I would have to think that the small little strip of Israel which is smaller than New York posseses alot of intelligence gathering to hold off the middle east

          Comment


          • #6
            Originally posted by Xena ~HS~
            ...
            The article states we are spreading our troops to thin, and it was a strategic error, I say it was strategicly genuis, we are in the middle east, all over the middle east, where does most terrorism come from?

            Well I still know a lot of countries where are base for terrorism or they finance them (Java, North-Ireland, Saudi-Arabia, ex-Soviet countries).
            So much countries to occupy in the next five years. And don't forget the terrorist planted to US, UK, France, etc...

            Originally posted by Xena ~HS~
            And yet the article states that much more was promised then is being delivered, maybe I should have asked it this way what has not been delivered? Laden? I believe dead, but Saddam was found in a hole...maybe. Al-Qaeda is not going to beat the US and her allies, funding for them has been stopped in many ways, and I believe Saddam was a huge funder.
            Laden dead?? It is new for me.
            Al-Queda still not dead, and knife to hi-jack is not expensive...
            (putting poison to water pipes, making do-it-yourself bombs, hiring ex-Soviet bacteria experts or nuclear experts, suitcase A-bomb, etc...)

            Originally posted by Xena ~HS~
            mucho intelligence gathering

            Lots of commando style fighting!

            We own them and can attack anywhere in the middle east with ease.

            I would have to think that the small little strip of Israel which is smaller than New York posseses alot of intelligence gathering to hold off the middle east
            Mostly we agree , hmm attack everywhere in middle east I am not sure, even leaving Iraq is hard...
            a brain cell

            Comment


            • #7
              I think it's clear the most people do not have a good grasp of the real situation in the middle east. That's partially the U.S. governments fault, but the generally left leaning, "politically correct" media share some of the blame.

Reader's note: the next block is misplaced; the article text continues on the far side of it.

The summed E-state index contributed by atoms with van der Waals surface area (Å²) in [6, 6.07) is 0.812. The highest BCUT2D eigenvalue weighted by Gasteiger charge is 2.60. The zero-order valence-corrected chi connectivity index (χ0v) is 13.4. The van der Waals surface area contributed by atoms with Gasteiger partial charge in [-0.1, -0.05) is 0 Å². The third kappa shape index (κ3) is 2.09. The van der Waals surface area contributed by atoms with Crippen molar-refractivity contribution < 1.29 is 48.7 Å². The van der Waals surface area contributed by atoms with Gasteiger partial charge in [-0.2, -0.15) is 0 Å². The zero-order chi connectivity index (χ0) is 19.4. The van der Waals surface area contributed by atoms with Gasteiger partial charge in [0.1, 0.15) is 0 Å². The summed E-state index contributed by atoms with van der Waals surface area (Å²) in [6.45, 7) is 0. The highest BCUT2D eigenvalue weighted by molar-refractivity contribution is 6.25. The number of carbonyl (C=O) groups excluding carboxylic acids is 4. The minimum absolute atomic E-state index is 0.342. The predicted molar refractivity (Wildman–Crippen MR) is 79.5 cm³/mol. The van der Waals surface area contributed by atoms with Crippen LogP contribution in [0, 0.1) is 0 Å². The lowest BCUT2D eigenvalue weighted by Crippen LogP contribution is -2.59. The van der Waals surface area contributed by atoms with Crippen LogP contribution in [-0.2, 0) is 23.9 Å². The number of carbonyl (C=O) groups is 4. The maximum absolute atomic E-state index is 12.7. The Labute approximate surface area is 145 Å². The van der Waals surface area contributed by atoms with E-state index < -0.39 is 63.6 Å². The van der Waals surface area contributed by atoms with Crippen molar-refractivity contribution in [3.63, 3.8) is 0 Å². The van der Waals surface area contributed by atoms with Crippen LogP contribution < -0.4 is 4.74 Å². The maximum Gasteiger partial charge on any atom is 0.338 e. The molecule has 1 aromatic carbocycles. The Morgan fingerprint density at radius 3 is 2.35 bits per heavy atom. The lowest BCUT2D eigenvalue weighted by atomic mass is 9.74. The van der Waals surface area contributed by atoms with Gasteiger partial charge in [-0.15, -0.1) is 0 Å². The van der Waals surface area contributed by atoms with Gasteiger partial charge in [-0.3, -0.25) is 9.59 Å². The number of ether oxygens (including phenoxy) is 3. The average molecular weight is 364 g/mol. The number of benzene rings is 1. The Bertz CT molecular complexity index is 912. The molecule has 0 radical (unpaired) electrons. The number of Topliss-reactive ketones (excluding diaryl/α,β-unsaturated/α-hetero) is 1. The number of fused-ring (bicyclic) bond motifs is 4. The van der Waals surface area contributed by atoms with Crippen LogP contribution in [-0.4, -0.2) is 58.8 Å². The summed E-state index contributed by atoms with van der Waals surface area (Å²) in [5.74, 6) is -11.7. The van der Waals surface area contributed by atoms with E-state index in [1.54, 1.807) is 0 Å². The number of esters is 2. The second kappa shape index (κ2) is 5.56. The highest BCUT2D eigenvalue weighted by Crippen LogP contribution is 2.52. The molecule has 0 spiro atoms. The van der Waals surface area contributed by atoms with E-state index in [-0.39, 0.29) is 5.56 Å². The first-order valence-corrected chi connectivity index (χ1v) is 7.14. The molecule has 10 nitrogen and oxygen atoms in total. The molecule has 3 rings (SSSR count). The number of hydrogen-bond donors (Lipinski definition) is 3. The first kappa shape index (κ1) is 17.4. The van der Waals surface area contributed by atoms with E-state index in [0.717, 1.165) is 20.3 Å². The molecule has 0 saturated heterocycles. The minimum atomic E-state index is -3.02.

I get the feeling that many believe that this is the end, that it's all over. It's just begun. Of the countries that belong to the Arab League, NOT ONE is any sort of recognizable democracy.

              Iranian attempts to develop nuclear weapons were initially funded by Saudi Arabia with knowledge helpfully provided by Pakistan. The Iranians also shared knowledge with North Korea.

              The Saudis, Iranians, Syrians, and yes, Libyans continue to support terrorist organizations. Relatively peaceful, secular muslim countries like Indonesia and Nigeria have been poisoned by radical Islam exported by the Saudis and Iranians.

              I mean, if this doesn't present a "clear and present danger", then what exactly does?

              The americans are doing the right thing. The idea of a democratic Iraq is only a little less distasteful than Israel to the imam's of Iran and the princes of Saud.

              A democratic Iraq leaves Syria surrounded by countries who don't much like dictators. Perhaps Syria's grip on Lebanon can finally be loosened and the terrorists there flushed out. With a little luck we can also topple the government of Iran and give the people there what they want. If that happens, it's only a matter of time for Saudi Arabia.

              This is going to take a long time, folks, and there's always the possibility of more fighting before it's over. But to not do this is just simply stupid.

              Comment


              • #8
                Iraq war in error?

                Mr Record does no more than speak a truism - it must be obvious to the rational-minded that we cannot rid the world of terrorism, anymore than we can do with cloudy days or social injustice.

                As for his premise, persons of any number of viewpoints may easily twist the facts, both before and after the war, to their ends. Members of the Bush Administration may vehemently insist that the available intelligence indicated that Iraq had WMD (BW/CW) and was actively pursuing a nuclear program. In a sense, this is true. Conversely an strident opponent of the war, or even someone who simply feels it was a bad idea, may point to the lack of concrete evidence that Iraq was pursuing nuclear weapons, especially the allegation that they had attempted to obtain uranium form Niger and/or elsewhere. Some may say that the losses suffered by the United States and others was not worth it. Others may decry the presence of clear national interest - after all, if Hussein was such a threat, why did it take us so long to go after him? Why didn't we do it in 1991? Xena notes that she has debated this issue at length and in various fora, and I think anyone who has seriously engaged in meaningful debate has had similar experiences.

                In closing, I offer this response to the query, "Was the Iraq War right of wrong?"

                Yes.
                Mens Est Clavis Victoriae
                (The Mind Is The Key To Victory)

                Comment


                • #9
                  The war on terror is right. My dissagreement is on our aim.
                  Iraq as I stated elsewhere is a spent force, the main financier of al quaida is our staunch supporter and ally Saudi Arabia. Heck Osama is one of the top Citizens, He's only outlawed there to save face with the us.
                  The American who answered the Saudis best was Rudy Juliani, when a Saudi prince offered him a check for the victims of the world trade center attack. He said no.
                  I vote for President Juliani he's got more guts in his little finger than those non entities G.W. Bush and John Kerry.

                  Comment


                  • #10